Zirconia implants are one of the newest and most exciting developments in dental implantology. Multiple studies have proved that zirconia implants induce little to no peri-implant tissue inflammation and allow for high levels of epithelial attachment. Additionally, these implants look more natural; hence, they provide improved aesthetics. Furthermore, they do not have metal components, which makes them ideal for people with metal sensitivities and patients who would prefer their implants to be metal-free.
Aesthetics around natural teeth can be challenging under normal circumstances. When teeth are to be replaced with implants, especially in the aesthetic zone, gingival tissue can complicate the desired results. In a patient with a thin gingival biotype, the grey of a titanium implant will show through, leading to a darker gingiva overlying that area and decreasing the aesthetics of the patient’s smile. A patient who has had a missing anterior tooth for a period, resulting in resorption of the facial plate even with a thicker gingival biotype, will have less bone over the implant on the facial aspect of the ridge. The result, like with a thin gingival biotype, will be a shadow over the underlying implant that hampers the aesthetic result and does not blend with the adjacent tissue around the natural teeth. In the following, a clinical case is described to demonstrate the use of two-piece ceramic implants in the anterior aesthetic zone to avoid this difficulty.
A 44-year-old male patient presented to our office to learn about options for replacement of his failing maxillary central incisors after undergoing partial root canal therapy. He also complained of greyish gingiva around the endodontically treated teeth and desired a metal-free solution (Figs. 1 & 2). Photographs of his teeth when smiling were taken to assess the overall aesthetic risk of the case. Treatment options were then discussed with the patient. After reviewing the options, the patient chose to have the endodontically treated teeth extracted and replaced with two-piece zirconia implants and metal-free crowns.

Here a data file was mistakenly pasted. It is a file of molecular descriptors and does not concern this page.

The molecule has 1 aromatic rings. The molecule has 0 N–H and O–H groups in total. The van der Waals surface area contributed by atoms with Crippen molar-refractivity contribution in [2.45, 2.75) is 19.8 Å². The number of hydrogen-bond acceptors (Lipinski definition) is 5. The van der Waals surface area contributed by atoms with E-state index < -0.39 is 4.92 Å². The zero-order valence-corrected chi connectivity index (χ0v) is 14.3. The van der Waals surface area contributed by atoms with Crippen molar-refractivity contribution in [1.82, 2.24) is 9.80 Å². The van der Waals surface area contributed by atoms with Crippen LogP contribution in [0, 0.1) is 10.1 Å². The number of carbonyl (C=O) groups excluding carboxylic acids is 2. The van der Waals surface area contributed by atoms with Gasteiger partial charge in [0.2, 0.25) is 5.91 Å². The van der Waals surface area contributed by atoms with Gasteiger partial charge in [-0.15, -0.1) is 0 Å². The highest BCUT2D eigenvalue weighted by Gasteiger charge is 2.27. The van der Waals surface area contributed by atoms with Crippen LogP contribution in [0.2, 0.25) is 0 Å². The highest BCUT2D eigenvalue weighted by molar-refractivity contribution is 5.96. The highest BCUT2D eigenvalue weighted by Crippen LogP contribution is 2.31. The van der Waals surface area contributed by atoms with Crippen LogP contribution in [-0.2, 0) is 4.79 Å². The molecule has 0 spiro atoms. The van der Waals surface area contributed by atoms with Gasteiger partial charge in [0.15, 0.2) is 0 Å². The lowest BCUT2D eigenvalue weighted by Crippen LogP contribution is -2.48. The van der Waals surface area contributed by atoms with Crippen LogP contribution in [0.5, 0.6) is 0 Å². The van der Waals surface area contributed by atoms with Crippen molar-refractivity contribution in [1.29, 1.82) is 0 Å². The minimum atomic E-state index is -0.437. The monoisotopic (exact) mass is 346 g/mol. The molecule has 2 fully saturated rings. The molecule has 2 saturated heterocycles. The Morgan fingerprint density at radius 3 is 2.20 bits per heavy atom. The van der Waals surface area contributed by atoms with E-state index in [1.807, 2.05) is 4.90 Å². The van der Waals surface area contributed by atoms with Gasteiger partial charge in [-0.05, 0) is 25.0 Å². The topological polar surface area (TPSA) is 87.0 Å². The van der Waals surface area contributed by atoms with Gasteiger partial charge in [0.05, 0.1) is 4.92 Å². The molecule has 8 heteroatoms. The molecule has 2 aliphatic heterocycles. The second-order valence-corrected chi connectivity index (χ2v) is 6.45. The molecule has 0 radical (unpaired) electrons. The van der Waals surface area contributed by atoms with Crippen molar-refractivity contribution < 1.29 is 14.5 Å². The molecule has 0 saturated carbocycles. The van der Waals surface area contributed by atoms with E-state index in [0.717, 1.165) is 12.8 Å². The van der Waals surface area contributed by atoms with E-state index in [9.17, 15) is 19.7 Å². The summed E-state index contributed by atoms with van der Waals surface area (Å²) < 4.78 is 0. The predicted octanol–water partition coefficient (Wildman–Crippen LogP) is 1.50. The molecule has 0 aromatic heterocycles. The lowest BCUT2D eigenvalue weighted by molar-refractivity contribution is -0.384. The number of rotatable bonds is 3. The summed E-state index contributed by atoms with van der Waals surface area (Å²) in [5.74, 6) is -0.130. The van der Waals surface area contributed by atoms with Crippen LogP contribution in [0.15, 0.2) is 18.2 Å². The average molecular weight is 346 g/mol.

The guidelines for zirconia implant placement in the anterior zone and the drilling protocol specified by the manufacturer (Zeramex XT, Dentalpoint) were followed. It is important to note that implant sites must be prepared adequately to prevent excessive implant insertion torque and that the use of a bone tap is necessary. Both the vertical and transverse insertion depth of the zirconia implant are important for prosthetic success. The implant can be placed between 1.6 and 0.6mm supra-crestally because the neck section (0.6mm) is smooth. The insertion depth is determined by the height of the gingiva and the existing bone around the adjacent teeth. After atraumatic extractions and laser curettage, two-piece zirconia implants (4.2×12.0mm) were placed in sites #11 and 21 under local anaesthesia, cover screws were placed and the sites closed to allow for healing (Figs. 3 & 4). After 72 hours, the PMMA temporary crowns were inserted (Fig. 5).
After a four-month healing period, the second-stage surgery was performed with a 940nm diode laser, the cover screws were removed and healing abutments were placed for a period of two weeks. Reduced inflammation of the peri-implant soft tissue was noted, demonstrating excellent biocompatibility and host response (Fig. 6). Angulated abutments (15°), also made of alumina-toughened zirconia like the implants, were placed on the im- plants with Zeramex XT VICARBO screws (Figs. 7–9). This screw, which is made of longitudinal carbon fibre strands and moulded slightly larger than the internal aspect of the implant, allows absorption of the forces of mastication and provides a hermetically sealed connection. A digital impression was taken for the fabrication of the final crowns (Fig. 10). Zirconia crowns were cemented to the abutment heads with glass ionomer cement to provide natural aesthetics. Instructions were given for maintenance and periodic recall (Figs. 10–12).
Owing to rising complications observed in some clinical situations involving the use of titanium dental implants and the growing incidence of peri-implant mucositis and peri-implantitis affecting both the short- and long-term survival rates of titanium dental implants, the development of alternative materials to address these has been pursued. Zirconia has been shown to have similar osseointegration success to titanium, offer a soft-tissue response that is superior to that of titanium and have less of an affinity for plaque collection compared with titanium surfaces.
Also, the peri-implant soft tissue around titanium and zirconia abutments has been shown to have colour differences compared with the soft tissue around natural teeth, and the peri-implant soft tissue around zirconia has been demonstrated to have a better colour match to the soft tissue than titanium. This can be extrapolated to the aesthetics of the colour of the implant itself. Zirconia implants can be used in aesthetic situations, the white shade of the implant eliminating any potential for darkening of the gingival tissue and providing a more natural final aesthetic result than is possible with titanium implants. Long-term studies are necessary to continue to evaluate the effectiveness and success rates of two-piece zirconia implants.
Dr Saurabh Gupta, India